Skin is the primary barrier to the body and protects the body from all kinds of external damage, such as microbial invasion, toxic materials, and ultraviolet (UV) radiation. The solar UV radiation composed of different types of waves depending on the wavelength, UVA (320–400 nm), UVB (280–320 nm) and UVC (100–280 nm). Among all, UVB is responsible for most of this damage [12]. Acute exposure of human skin to UV irradiation causes sunburn, altered pigmentation, inflammation, immune suppression, and dermal connective tissue damage. It is also reported that chronic exposure to UV irradiation over many years disrupts normal architecture of the skin and ultimately causes premature skin aging (photoaging) due to the degradation of collagen and elastin that normally keep skin firm [13].

Collagen I plays an important role in maintaining skin structure in aged skin cells [12]. The synthesis of collagen I is known to require precursor procollagen type I synthesis by TGF-β/Smad signaling in fibroblasts [14]. Contrarily, collagen I can be degraded by UVB-induced ROS activation through two upregulated pathways using the degrading enzymes of collagen I (Matrix metalloproteinases, MMPs) and a collagen synthesis inhibitor (IL-6), thereby leading to the activation of activator protein 1 (AP-1) [13]. Accordingly, the most common feature associated with UV-induced photoaged skin is increased MMP-1 expression and decreased procollagen type I level. Therefore, compounds that decrease the production of MMP-1 and increase the synthesis of procollagen type I may contribute to the prevention of skin photoaging. Various medicinal plant extracts have already been reported to protect the UVB-induced photoaging [12, 13, 14, 15, 16]. In the present study, we investigated the role of AgNPs synthesized from S. officinale, in protection against UVB-induced photoaging.

Symphytum officinale is a medicinal plant which belongs to family Boraginaceae, commonly known as comfrey. It is a perennial plant found in Asia, Europe, and North America. S. officinale has been commonly used in folk medicine for the treatment of diarrhea, bronchitis, tuberculosis, ulcers, and hemorrhoids. The plant extract was reported to be used as an ointment to promote the wound healing, reduce the inflammation, for the treatment of broken bones, tendon damages, painful joints, and muscles [17]. Although Comfrey also contains dehydropyrrolizidine alkaloids (DHPAs) because of which its internal application is not recommended [18]. Recently, the root extract of comfrey has shown to have anti-oxidant and proliferative activity [19]. However, there is no report of AgNPs synthesized from comfrey on UVB-induced photodamage. Here, we hypothesize that the AgNPs synthesized from Comfrey leaf extract could be used for protection against UVB-induced skin photoaging. To test this hypothesis, markers of skin photoaging, MMP-1, IL-6 and procollagen type 1, were analyzed using PCR with human keratinocyte cells (HaCaT).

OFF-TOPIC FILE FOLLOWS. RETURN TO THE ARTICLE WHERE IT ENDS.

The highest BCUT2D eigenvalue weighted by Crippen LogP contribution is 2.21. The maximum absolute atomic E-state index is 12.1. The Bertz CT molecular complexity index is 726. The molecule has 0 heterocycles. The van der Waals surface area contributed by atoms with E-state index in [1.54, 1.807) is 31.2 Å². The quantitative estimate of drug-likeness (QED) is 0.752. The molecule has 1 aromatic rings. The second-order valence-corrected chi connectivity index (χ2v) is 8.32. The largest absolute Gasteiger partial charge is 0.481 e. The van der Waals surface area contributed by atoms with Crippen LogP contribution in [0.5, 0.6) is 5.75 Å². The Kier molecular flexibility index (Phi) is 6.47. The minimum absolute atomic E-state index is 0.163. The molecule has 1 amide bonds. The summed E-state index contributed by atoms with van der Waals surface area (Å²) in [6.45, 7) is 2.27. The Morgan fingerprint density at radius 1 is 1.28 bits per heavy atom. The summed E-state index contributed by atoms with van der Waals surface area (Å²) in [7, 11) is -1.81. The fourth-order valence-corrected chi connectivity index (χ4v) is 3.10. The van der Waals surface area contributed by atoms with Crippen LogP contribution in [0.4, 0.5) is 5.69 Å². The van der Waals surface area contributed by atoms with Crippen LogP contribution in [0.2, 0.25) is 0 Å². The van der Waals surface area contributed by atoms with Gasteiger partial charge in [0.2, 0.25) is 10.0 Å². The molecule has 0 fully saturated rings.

Materials and methods

Material

Silver nitrate (AgNO3), crystal violet, 3-(4,5-dimethylthiazol-2-yl)-2,5-diphenyltetrazolium bromide (MTT), and dimethyl sulphoxide (DMSO) were purchased from Sigma-Aldrich chemicals (St. Louis, MO). Dulbecco’s modified Eagle’s medium (DMEM), fetal bovine serum (FBS), and penicillin/streptomycin were purchased from Gibco BRL (Grand Island, NY, USA). ELISA kits for MMP-1 and IL-6 were purchased from R&D Systems (R&D Systems Inc., Minneapolis, MN, USA). All other chemicals were of reagent grade. Organic solvents were purchased from Samchun chemicals (Korea). Inorganic salts were purchased from Sigma-Aldrich (St. Louis, MO, USA). Unless otherwise mentioned, solvents were purchased from Samchun chemicals (Seoul, Korea). In the present study, a total of seven plant extracts (Table S1) have been used to synthesize AgNPs. The selection of these plants was depending on the medicinal importance and previous study that has been performed. Dried plants were purchased from mountain rose herbs (Eugene, Oregon, USA).

Preparation of aqueous leaf extract